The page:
All About Space
Location: Earth Height: 3,350 metres (11,000 feet) Active: Yes
One of the most famous and active of Earth’s classical conical-shaped volcanoes, Italy’s
Mount Etna is a testament to Earth’s seemingly unique system of plate tectonics. This process is fuelled by interior radioactive elements, which at the surface drive the constant pushing and diverging of a patchwork of oceanic and continental plates.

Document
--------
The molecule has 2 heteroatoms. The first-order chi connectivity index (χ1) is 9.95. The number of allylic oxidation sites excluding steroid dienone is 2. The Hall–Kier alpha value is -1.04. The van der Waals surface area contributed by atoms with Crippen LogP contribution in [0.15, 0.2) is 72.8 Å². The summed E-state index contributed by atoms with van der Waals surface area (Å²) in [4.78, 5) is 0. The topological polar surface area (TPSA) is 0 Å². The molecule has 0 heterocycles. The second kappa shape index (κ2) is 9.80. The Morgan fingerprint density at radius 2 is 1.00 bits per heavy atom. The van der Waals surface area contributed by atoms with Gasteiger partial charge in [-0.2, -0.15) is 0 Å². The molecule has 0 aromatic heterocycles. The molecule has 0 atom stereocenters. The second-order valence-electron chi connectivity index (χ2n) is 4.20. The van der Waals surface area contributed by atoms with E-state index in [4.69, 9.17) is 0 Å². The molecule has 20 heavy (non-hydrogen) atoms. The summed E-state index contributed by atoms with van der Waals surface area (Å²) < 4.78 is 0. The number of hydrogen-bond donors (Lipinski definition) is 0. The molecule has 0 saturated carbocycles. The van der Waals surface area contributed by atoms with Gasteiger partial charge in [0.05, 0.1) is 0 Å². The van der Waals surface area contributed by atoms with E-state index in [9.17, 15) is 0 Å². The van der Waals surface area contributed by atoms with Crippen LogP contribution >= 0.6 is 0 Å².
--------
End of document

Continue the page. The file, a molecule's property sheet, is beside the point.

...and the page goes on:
It is on top of one of these convergent plate boundaries that Mount Etna sits, spewing out molten rock melted far below by the subduction of the water-rich African Plate underneath the Eurasian Plate. It is the introduction of water and other gas-forming volatiles into the subsurface that creates more viscous magmas, resulting in a unique type of explosive volcanism on Earth. Plate tectonics are a fundamental mechanism of our planet, recycling vital minerals for life between the surface and subsurface.